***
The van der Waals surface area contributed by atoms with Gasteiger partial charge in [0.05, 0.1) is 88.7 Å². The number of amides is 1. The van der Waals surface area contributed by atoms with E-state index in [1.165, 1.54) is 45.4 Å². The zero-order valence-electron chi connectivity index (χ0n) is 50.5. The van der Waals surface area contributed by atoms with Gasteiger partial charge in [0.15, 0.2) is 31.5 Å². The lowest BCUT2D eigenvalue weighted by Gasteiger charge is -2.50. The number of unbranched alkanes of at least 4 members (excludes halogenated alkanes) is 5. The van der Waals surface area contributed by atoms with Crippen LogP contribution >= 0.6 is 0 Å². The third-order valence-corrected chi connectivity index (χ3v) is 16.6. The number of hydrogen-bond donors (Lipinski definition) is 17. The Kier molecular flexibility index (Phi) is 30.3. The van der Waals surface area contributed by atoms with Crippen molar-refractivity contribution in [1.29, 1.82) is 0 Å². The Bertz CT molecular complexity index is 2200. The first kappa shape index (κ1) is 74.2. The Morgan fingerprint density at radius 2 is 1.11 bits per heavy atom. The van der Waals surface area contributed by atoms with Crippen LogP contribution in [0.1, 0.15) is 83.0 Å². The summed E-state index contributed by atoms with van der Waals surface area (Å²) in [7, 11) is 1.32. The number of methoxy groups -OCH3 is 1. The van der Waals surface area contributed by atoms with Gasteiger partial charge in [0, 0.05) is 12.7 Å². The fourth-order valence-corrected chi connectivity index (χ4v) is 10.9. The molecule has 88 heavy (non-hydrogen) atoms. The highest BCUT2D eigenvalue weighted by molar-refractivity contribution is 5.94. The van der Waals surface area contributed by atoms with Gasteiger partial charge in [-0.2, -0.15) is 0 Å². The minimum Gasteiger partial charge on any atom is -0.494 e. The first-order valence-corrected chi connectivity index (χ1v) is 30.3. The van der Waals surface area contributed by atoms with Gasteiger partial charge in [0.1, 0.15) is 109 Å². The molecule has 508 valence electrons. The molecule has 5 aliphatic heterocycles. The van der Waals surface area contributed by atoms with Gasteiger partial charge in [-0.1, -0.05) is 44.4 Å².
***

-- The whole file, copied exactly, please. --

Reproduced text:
The van der Waals surface area contributed by atoms with Gasteiger partial charge in [0.05, 0.1) is 88.7 Å². The number of amides is 1. The van der Waals surface area contributed by atoms with E-state index in [1.165, 1.54) is 45.4 Å². The zero-order valence-electron chi connectivity index (χ0n) is 50.5. The van der Waals surface area contributed by atoms with Gasteiger partial charge in [0.15, 0.2) is 31.5 Å². The lowest BCUT2D eigenvalue weighted by Gasteiger charge is -2.50. The number of unbranched alkanes of at least 4 members (excludes halogenated alkanes) is 5. The van der Waals surface area contributed by atoms with Crippen LogP contribution >= 0.6 is 0 Å². The third-order valence-corrected chi connectivity index (χ3v) is 16.6. The number of hydrogen-bond donors (Lipinski definition) is 17. The Kier molecular flexibility index (Phi) is 30.3. The van der Waals surface area contributed by atoms with Crippen molar-refractivity contribution in [1.29, 1.82) is 0 Å². The Bertz CT molecular complexity index is 2200. The first kappa shape index (κ1) is 74.2. The Morgan fingerprint density at radius 2 is 1.11 bits per heavy atom. The van der Waals surface area contributed by atoms with Crippen LogP contribution in [0.1, 0.15) is 83.0 Å². The summed E-state index contributed by atoms with van der Waals surface area (Å²) in [7, 11) is 1.32. The number of methoxy groups -OCH3 is 1. The van der Waals surface area contributed by atoms with Gasteiger partial charge in [0, 0.05) is 12.7 Å². The fourth-order valence-corrected chi connectivity index (χ4v) is 10.9. The molecule has 88 heavy (non-hydrogen) atoms. The highest BCUT2D eigenvalue weighted by molar-refractivity contribution is 5.94. The van der Waals surface area contributed by atoms with Gasteiger partial charge in [-0.2, -0.15) is 0 Å². The minimum Gasteiger partial charge on any atom is -0.494 e. The first-order valence-corrected chi connectivity index (χ1v) is 30.3. The van der Waals surface area contributed by atoms with Gasteiger partial charge in [0.1, 0.15) is 109 Å². The molecule has 508 valence electrons. The molecule has 5 aliphatic heterocycles. The van der Waals surface area contributed by atoms with Gasteiger partial charge in [-0.1, -0.05) is 44.4 Å².